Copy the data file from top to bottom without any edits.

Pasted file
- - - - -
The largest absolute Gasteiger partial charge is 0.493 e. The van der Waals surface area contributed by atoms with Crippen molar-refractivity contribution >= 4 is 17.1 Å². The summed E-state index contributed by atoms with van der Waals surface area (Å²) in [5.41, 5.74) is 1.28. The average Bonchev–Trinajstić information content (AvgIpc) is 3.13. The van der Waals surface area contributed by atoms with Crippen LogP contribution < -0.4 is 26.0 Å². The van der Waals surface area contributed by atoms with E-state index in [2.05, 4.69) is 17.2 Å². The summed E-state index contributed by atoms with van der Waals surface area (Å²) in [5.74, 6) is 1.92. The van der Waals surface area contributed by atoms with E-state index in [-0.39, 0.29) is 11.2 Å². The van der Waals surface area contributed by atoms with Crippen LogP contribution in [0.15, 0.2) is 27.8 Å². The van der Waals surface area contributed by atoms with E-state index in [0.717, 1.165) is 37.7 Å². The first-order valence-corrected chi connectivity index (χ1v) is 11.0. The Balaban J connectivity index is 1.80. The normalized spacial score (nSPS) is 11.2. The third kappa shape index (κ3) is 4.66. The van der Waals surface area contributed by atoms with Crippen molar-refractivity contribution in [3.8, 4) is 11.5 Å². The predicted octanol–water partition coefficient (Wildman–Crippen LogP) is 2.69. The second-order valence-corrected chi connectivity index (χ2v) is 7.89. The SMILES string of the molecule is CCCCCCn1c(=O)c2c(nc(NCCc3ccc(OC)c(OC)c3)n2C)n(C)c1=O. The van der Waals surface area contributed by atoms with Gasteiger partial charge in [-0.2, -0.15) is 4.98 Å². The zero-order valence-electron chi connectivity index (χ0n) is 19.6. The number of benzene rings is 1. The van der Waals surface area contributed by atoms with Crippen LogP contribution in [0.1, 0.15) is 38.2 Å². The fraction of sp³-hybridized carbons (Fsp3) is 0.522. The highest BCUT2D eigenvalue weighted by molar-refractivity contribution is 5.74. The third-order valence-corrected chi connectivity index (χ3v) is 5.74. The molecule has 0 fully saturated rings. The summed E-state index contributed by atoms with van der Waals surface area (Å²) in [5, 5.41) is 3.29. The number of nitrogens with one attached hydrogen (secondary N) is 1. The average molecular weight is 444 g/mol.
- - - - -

The largest absolute Gasteiger partial charge is 0.493 e. The van der Waals surface area contributed by atoms with Crippen molar-refractivity contribution >= 4 is 17.1 Å². The summed E-state index contributed by atoms with van der Waals surface area (Å²) in [5.41, 5.74) is 1.28. The average Bonchev–Trinajstić information content (AvgIpc) is 3.13. The van der Waals surface area contributed by atoms with Crippen LogP contribution < -0.4 is 26.0 Å². The van der Waals surface area contributed by atoms with E-state index in [2.05, 4.69) is 17.2 Å². The summed E-state index contributed by atoms with van der Waals surface area (Å²) in [5.74, 6) is 1.92. The van der Waals surface area contributed by atoms with E-state index in [-0.39, 0.29) is 11.2 Å². The van der Waals surface area contributed by atoms with Crippen LogP contribution in [0.15, 0.2) is 27.8 Å². The van der Waals surface area contributed by atoms with E-state index in [0.717, 1.165) is 37.7 Å². The first-order valence-corrected chi connectivity index (χ1v) is 11.0. The Balaban J connectivity index is 1.80. The normalized spacial score (nSPS) is 11.2. The third kappa shape index (κ3) is 4.66. The van der Waals surface area contributed by atoms with Crippen molar-refractivity contribution in [3.8, 4) is 11.5 Å². The predicted octanol–water partition coefficient (Wildman–Crippen LogP) is 2.69. The second-order valence-corrected chi connectivity index (χ2v) is 7.89. The SMILES string of the molecule is CCCCCCn1c(=O)c2c(nc(NCCc3ccc(OC)c(OC)c3)n2C)n(C)c1=O. The van der Waals surface area contributed by atoms with Gasteiger partial charge in [-0.2, -0.15) is 4.98 Å². The zero-order valence-electron chi connectivity index (χ0n) is 19.6. The number of benzene rings is 1. The van der Waals surface area contributed by atoms with Crippen LogP contribution in [0.1, 0.15) is 38.2 Å². The fraction of sp³-hybridized carbons (Fsp3) is 0.522. The highest BCUT2D eigenvalue weighted by molar-refractivity contribution is 5.74. The third-order valence-corrected chi connectivity index (χ3v) is 5.74. The molecule has 0 fully saturated rings. The summed E-state index contributed by atoms with van der Waals surface area (Å²) in [5, 5.41) is 3.29. The number of nitrogens with one attached hydrogen (secondary N) is 1. The average molecular weight is 444 g/mol.